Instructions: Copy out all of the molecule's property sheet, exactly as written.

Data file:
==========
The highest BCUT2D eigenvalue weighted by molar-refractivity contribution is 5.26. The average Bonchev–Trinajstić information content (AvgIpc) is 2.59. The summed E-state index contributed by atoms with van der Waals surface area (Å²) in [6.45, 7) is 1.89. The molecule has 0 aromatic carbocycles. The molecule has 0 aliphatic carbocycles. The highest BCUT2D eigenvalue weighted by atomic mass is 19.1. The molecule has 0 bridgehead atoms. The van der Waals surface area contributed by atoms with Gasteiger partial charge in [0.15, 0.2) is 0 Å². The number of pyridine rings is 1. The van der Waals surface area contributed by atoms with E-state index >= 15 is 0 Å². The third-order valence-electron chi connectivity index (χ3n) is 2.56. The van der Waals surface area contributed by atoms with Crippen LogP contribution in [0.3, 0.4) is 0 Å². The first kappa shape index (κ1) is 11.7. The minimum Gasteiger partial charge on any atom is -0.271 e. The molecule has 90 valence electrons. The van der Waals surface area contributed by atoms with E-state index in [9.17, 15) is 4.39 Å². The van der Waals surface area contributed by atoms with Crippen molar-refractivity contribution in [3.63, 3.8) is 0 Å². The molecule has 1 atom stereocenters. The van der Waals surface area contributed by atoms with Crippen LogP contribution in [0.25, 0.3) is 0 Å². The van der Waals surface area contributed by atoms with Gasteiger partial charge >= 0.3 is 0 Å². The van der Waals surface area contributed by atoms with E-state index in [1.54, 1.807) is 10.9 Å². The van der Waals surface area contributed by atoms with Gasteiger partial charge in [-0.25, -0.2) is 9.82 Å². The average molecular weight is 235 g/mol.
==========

The highest BCUT2D eigenvalue weighted by molar-refractivity contribution is 5.26. The average Bonchev–Trinajstić information content (AvgIpc) is 2.59. The summed E-state index contributed by atoms with van der Waals surface area (Å²) in [6.45, 7) is 1.89. The molecule has 0 aromatic carbocycles. The molecule has 0 aliphatic carbocycles. The highest BCUT2D eigenvalue weighted by atomic mass is 19.1. The molecule has 0 bridgehead atoms. The van der Waals surface area contributed by atoms with Gasteiger partial charge in [0.15, 0.2) is 0 Å². The number of pyridine rings is 1. The van der Waals surface area contributed by atoms with E-state index >= 15 is 0 Å². The third-order valence-electron chi connectivity index (χ3n) is 2.56. The van der Waals surface area contributed by atoms with Crippen LogP contribution in [0.3, 0.4) is 0 Å². The first kappa shape index (κ1) is 11.7. The minimum Gasteiger partial charge on any atom is -0.271 e. The molecule has 90 valence electrons. The van der Waals surface area contributed by atoms with E-state index in [9.17, 15) is 4.39 Å². The van der Waals surface area contributed by atoms with Crippen molar-refractivity contribution in [3.63, 3.8) is 0 Å². The molecule has 1 atom stereocenters. The van der Waals surface area contributed by atoms with Crippen LogP contribution in [0.25, 0.3) is 0 Å². The van der Waals surface area contributed by atoms with Gasteiger partial charge >= 0.3 is 0 Å². The van der Waals surface area contributed by atoms with E-state index in [1.54, 1.807) is 10.9 Å². The van der Waals surface area contributed by atoms with Gasteiger partial charge in [-0.25, -0.2) is 9.82 Å². The average molecular weight is 235 g/mol.